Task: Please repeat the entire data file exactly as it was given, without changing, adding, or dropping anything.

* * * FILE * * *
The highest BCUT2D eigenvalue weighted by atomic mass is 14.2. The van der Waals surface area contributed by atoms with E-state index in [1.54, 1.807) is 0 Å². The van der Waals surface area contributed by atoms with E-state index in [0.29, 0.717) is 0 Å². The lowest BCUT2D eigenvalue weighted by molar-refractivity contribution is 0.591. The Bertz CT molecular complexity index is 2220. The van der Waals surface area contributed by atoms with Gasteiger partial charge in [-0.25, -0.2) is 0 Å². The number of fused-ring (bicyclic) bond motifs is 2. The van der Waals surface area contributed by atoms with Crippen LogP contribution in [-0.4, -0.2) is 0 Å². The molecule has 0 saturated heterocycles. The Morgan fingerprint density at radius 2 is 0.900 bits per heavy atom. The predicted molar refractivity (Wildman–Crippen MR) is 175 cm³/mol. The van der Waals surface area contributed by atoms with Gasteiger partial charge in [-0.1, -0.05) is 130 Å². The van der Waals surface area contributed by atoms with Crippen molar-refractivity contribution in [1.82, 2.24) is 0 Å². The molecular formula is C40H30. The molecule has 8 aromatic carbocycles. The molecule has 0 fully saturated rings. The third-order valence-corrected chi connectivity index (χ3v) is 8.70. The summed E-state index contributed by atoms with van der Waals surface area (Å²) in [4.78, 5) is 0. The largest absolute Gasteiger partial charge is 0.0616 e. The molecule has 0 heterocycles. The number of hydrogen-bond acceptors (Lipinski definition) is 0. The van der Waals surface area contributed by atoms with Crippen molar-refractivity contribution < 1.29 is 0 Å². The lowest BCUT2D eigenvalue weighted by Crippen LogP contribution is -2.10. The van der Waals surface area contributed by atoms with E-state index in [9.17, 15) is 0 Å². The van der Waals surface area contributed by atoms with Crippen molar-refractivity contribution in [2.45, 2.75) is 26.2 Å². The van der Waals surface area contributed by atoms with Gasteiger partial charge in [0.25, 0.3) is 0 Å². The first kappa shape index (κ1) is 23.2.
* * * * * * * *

The highest BCUT2D eigenvalue weighted by atomic mass is 14.2. The van der Waals surface area contributed by atoms with E-state index in [1.54, 1.807) is 0 Å². The van der Waals surface area contributed by atoms with E-state index in [0.29, 0.717) is 0 Å². The lowest BCUT2D eigenvalue weighted by molar-refractivity contribution is 0.591. The Bertz CT molecular complexity index is 2220. The van der Waals surface area contributed by atoms with Gasteiger partial charge in [-0.25, -0.2) is 0 Å². The number of fused-ring (bicyclic) bond motifs is 2. The van der Waals surface area contributed by atoms with Crippen LogP contribution in [-0.4, -0.2) is 0 Å². The molecule has 0 saturated heterocycles. The Morgan fingerprint density at radius 2 is 0.900 bits per heavy atom. The predicted molar refractivity (Wildman–Crippen MR) is 175 cm³/mol. The van der Waals surface area contributed by atoms with Gasteiger partial charge in [-0.1, -0.05) is 130 Å². The van der Waals surface area contributed by atoms with Crippen molar-refractivity contribution in [1.82, 2.24) is 0 Å². The molecular formula is C40H30. The molecule has 8 aromatic carbocycles. The molecule has 0 fully saturated rings. The third-order valence-corrected chi connectivity index (χ3v) is 8.70. The summed E-state index contributed by atoms with van der Waals surface area (Å²) in [4.78, 5) is 0. The largest absolute Gasteiger partial charge is 0.0616 e. The molecule has 0 heterocycles. The number of hydrogen-bond acceptors (Lipinski definition) is 0. The van der Waals surface area contributed by atoms with Crippen molar-refractivity contribution < 1.29 is 0 Å². The lowest BCUT2D eigenvalue weighted by Crippen LogP contribution is -2.10. The van der Waals surface area contributed by atoms with E-state index in [9.17, 15) is 0 Å². The van der Waals surface area contributed by atoms with Crippen molar-refractivity contribution in [2.45, 2.75) is 26.2 Å². The van der Waals surface area contributed by atoms with Gasteiger partial charge in [0.25, 0.3) is 0 Å². The first kappa shape index (κ1) is 23.2.